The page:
Arthur Eaves' story has taken some amateur detective work and, at the time of writing in May 2008, it remains incomplete.
As with all those researched for this project, Arthur's story started with an inscription on a War Memorial. Or, in his case, two War Memorials as his name appears on both the Bredbury and Romiley ones. In the former case, the inscription records his service as being with the 8th Battalion, Worcestershire Regiment. For a number of years, there was no progress in the research. There was no-one of this name commemorated by the Commonwealth War Graves Commission. There was no wartime obituary for him in the local press and all other enquiries drew a blank.
However, returning to his story in the autumn of 2007 was to prove a success. New information had become available online - information about military service; information about local births, marriages and, importantly, deaths. A search of the latter records revealed the local death of 48 year old Arthur Eaves. It was likely to be the right man but would there be anything to connect this death to military service over two years after the War ended? The answer would lie in his death certificate.
It showed that he had died at 7 Compstall Road, Romiley and that present at his death had been his brother, John Eaves, who lived next door at No. 5. It showed that Arthur had died of Bronchitis and cardiac failure after being gassed in the War. Interestingly, it gave Arthur's home address as 13 Grismont Avenue, Sparkbrook, Birmingham and his occupation as insurance agent.
The 1914 edition of Kelly's Directory recorded John Eaves living at No. 5 and working as a painter. No. 7 was the home of milliner, Bridget Eaves - almost certainly their mother. This was confirmed when an examination was made of the 1901 Census. This showed the family had originated from Preston and, at the time, the family were living in Compstall. Arthur appears to have already left home and was living in Birmingham.
The records of soldiers' entitlement to medals are also now available online and these confirmed that only one man called Arthur Eaves had served with the Worcestershire Regiment. He must be the same person as the Romiley man. This man had later transferred to the Labour Corps.
Arthur's service file escaped a fire at the National Archives in the 1940s and it enables the reader to gain even more information about his military service. He enlisted at Worcester on 25 May 1915. His medical examination confirms he was very fit with perfect vision. He was a tall man, particularly for those times, standing just under 6'.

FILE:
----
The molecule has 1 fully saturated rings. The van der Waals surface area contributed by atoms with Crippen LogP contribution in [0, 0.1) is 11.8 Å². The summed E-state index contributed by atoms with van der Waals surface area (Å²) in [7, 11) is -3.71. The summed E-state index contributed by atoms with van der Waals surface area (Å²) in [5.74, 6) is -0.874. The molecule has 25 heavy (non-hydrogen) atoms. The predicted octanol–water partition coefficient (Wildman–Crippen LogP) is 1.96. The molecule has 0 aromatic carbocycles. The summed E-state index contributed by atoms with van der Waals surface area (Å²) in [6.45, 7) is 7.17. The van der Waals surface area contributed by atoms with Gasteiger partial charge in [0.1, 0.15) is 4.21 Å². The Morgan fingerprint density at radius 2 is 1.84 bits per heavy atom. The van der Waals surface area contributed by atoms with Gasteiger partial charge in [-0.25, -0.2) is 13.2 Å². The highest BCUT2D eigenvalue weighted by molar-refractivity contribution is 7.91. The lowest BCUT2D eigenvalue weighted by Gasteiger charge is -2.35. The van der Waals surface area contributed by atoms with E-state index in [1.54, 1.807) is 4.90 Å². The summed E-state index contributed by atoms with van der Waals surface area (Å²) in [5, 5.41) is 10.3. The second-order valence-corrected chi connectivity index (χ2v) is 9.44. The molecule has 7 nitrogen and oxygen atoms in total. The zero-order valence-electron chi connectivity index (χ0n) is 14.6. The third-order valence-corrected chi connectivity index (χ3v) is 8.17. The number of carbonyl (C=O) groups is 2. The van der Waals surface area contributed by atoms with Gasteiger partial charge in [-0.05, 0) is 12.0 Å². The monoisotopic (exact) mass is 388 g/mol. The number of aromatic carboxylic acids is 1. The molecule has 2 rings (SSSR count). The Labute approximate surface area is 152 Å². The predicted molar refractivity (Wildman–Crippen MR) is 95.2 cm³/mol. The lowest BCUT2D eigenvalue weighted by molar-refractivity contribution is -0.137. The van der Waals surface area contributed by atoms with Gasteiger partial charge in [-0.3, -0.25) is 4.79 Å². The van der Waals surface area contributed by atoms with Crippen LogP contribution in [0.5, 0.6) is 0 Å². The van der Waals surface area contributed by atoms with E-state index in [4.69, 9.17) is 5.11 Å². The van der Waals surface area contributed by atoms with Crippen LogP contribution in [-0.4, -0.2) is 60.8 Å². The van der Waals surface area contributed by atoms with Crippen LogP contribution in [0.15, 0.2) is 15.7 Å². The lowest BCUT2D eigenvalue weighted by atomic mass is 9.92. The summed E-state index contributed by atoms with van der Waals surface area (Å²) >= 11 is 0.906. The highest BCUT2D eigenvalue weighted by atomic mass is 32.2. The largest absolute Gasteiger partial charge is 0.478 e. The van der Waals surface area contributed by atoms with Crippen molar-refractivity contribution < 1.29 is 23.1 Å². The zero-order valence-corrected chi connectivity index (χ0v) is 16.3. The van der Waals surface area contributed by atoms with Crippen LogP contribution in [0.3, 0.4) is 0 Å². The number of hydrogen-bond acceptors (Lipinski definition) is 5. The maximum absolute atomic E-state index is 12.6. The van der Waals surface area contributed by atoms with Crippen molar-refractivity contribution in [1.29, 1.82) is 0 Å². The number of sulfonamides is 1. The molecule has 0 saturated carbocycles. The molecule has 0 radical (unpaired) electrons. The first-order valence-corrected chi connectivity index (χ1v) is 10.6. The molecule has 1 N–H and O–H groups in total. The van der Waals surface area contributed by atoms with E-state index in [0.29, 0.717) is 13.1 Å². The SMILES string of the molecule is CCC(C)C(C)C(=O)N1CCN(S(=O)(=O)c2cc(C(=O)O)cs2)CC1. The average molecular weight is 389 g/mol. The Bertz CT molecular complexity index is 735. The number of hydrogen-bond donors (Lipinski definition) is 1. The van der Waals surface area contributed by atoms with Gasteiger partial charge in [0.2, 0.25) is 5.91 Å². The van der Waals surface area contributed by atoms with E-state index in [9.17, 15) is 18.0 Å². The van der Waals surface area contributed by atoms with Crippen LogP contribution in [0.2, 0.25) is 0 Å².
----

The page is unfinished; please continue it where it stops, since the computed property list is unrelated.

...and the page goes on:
The record shows that he was gassed on 19/20 July 1916 during the Battle of the Somme. Records of the Battle show that on the 19th, 8th Worcesteshires were digging a new communication trench forward from La Boiselle. They came under attack from new type of gas shell and here were only 18 men unaffected. The whole Battalion had to be moved away for treatment and, over a month later, 400 were pronounced still unfit for duty. After finally recovering from the worst effects of the gas, he was transferred to the Labour Corps on 15 July 1917. His time in the trenches was over. He was assigned to 5th Prisoner of War Company and he would spend the rest of military service as a camp guard, transferring to 342nd PoW Company on 26 October 1918.
Arthur was discharged from the Army on 22 February 1919 and returned to Birmingham. However, no doubt with seriously failing health, he returned to Romiley to die at the family home the following year. Reporting his death, the local newspaper said that his body was carried to his grave by his four brothers - Oswald, Peter, John and Cuthbert. Arthur's death was directly related to his military service and, as such, he is entitled to be commemorated in the nation's Debt of Honour Register and for his grave to be maintained as a war grave by the Commonwealth War Graves Commission. All the evidence collected through this project was sent to the Commission in January 2008 and a decision is now awaited from the Ministry of Defence.
UPDATE: August 2008. Ministry of Defence accepts that Arthur's death was related to his War service and his name will now be included in the Debt of Honour Register. His grave at St Mary's will be maintained by the War Graves Commission as an official war grave.